Marriott’s returned to St Helen’s again and again as the
school expanded and changed, most recently in 2005 for their latest and
largest extension, a project that cost almost £1 million.
In 1920 Valentine Arthur Marriot purchased part of the garden of
Handford Lodge in Handford Road, one time residence of Peter Bruff,
railway engineer and designer of the tunnel under Stoke Hill.
Adjacent to the Alderman Canal (the original channel of the River
Gipping) the land was marked on the first Ordnance Survey maps as being
‘liable to flood’.
In the same year the company was incorporated as V A Marriott Limited
and this land registered as their head office. The land Marriott
purchased surrounded Handford Cottage which was; at that time a popular
public house, complete with Bowling Green and a number of ‘pub
In the late 1920’s Marriott’s were contracted by Leslie
Barefoot, Architect to build The Walk, one of the first pedestrian-only
shopping streets in the country. The company also forged a close
working relationship with the Tollemache Company Ltd, the Ipswich
brewer and built a number of mock-baronial Public Houses in the style
of Helmingham Hall (the family seat in mid Suffolk) including The Safe
Harbour, The Suffolk Punch and The Golden Hind, the latter having one
of the finest pub interiors in the south east. These pubs have
become known as the ‘Tolly Follies’.
Handford Cottage continued trading [as a public house] until December
1974 when it was purchased by Marriott’s for conversion into
their own offices. Like all good builders they were always too
busy to get around to it but they did manage to recycle the turf from
the bowling green before it became another corner of the
When the recession hit the construction industry Marriott’s
decided to call it a day, complete the contracts that were already
underway, honour their outstanding commitments and sell the site.
It drew interest from a small German supermarket, from a local medical
practice that had considered moving and from McCarthy & Stone who
are currently developing a 60 room assisted living retirement home.
Passers by will recall the sign on the gable end of the joiners shop
‘V A. Marriott.Ltd Builders Contractors in Victorian cast iron
lettering. Interestingly it was in an unusual typeface that as
far as we can establish was only used elsewhere on the Weston Clevedon
and Portishead Railway."
Above: the Mid-Suffolk Light Railway, based at Brockford Station,
Wetheringsett, displays a couple of restored station signs from this
tiny line including this from Wilby station. Here, too, the scrolly
capital letters resemble the Marriott sign – particularly the 'L'.
Handford Lodge was Peter Schuyler Bruff's home from 1846-1900; it
was the home of Mr D. H. Booth after the
death of Mrs Bruff at the age of 102 and was
demolished in the 1920s. (Booth, as Mayor of
laid the foundation stone of the Corn Exchange on 22 October 1880.) The
reference in the above article to Handford Lodge being 'liable to
flood' is ironic given that Peter Bruff's first Ipswich house in the
Halifax area of Over Stoke was near the Orwell and in the abnormally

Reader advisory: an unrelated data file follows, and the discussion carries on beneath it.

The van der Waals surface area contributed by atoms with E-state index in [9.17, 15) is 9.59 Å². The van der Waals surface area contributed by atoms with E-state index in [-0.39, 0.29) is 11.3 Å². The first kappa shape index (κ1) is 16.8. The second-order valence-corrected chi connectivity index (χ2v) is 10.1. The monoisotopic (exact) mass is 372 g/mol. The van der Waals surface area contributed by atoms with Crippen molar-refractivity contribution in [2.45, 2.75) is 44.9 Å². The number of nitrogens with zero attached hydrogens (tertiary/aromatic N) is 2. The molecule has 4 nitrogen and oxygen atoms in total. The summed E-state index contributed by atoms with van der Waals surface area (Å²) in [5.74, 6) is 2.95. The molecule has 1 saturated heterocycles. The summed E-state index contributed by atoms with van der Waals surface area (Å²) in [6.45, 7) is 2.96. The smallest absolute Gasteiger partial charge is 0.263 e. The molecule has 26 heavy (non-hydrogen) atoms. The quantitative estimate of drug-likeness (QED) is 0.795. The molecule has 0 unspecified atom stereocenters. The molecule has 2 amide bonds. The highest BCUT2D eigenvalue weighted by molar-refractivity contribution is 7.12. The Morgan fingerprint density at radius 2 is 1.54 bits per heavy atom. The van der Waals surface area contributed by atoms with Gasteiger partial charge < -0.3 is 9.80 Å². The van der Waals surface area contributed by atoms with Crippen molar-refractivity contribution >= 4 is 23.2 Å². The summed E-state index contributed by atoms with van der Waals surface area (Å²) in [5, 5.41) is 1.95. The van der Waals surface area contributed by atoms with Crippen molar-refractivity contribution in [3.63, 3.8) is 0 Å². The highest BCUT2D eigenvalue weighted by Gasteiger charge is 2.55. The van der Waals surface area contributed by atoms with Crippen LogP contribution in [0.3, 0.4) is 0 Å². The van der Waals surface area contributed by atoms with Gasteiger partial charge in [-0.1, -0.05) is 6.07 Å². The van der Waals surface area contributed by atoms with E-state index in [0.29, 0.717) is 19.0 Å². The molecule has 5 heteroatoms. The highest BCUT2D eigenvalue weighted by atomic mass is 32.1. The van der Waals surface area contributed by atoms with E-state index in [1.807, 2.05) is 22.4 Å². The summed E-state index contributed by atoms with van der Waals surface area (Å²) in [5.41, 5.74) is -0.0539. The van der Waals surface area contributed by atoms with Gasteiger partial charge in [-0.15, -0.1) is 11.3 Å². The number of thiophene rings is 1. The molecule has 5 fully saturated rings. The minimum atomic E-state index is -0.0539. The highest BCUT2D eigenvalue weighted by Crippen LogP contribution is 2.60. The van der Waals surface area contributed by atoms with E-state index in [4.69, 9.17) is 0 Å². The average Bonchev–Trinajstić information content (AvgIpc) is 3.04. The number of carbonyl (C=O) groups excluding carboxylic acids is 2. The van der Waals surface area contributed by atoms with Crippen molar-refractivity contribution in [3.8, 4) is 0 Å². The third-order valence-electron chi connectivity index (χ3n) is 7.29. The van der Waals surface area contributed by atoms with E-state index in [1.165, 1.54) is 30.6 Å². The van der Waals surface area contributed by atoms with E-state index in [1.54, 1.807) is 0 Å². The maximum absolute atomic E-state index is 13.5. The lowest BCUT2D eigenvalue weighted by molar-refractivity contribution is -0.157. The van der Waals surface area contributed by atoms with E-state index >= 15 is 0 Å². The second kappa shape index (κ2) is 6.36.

high tide of December 1845 the house flooded to a depth of five feet.
He moved his family to a house in Norwich Road, thence to the rather
eccentric architecture of the Lodge (shown in a period photograph
above). Bruff was once travelling by train back to Ipswich and a fellow
passenger asked if he knew Handford Lodge. Bruff said he did, without
disclosing that he lived there. The man said that when he was stationed
at the barracks, he attended parties there. At one card party in the
drawing room, a lady was accused of cheating and the resulting dispute
led to a duel. The duel was conducted there in the room and each
gentleman fired twice, both missing. Honour being satisfied, it is not
recorded if they all sat down to gin rummy once more – or what their
host thought of the whole thing. He said that he believed that the
bullets were still lodged in the wall by the door. Bruff examined the
area when he got home and the room was never repapered in his lifetime,
the bullet holes being preserved behind two small pictures. Details
from Moffat, H.: East Anglia's first
railways, see Reading List.]
For more on Peter Bruff see our E.U.R. page
Many will recall this feature of Handford Road with its doors boarded
up for many years when it was used by V.A. Marriott's building firm as
storage. When it was a popular public house, it had several sets of
lettering. 'COBBOLD BEERS' on the wall facing the town, 'Garden and
Children's Entrance' on the side gate – very much a sign of the times –
and a set of worded stained glass (perhaps as screens sitting
inside the ground floor sash windows: 'SMOKE ROOM' is visible on the
left and the others were probably 'Saloon Bar' and Off Sales'. Comapre
with the stained glass signs of The Golden Key.
An Ipswich Town Football Club banner hangs at top right signifying its
proximity to the football ground in Portman Road. This building
replaced the original cottage pub, it closed for business on December 9
1974 and was demolished in November 2011.
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Historic Lettering site: Borin Van Loon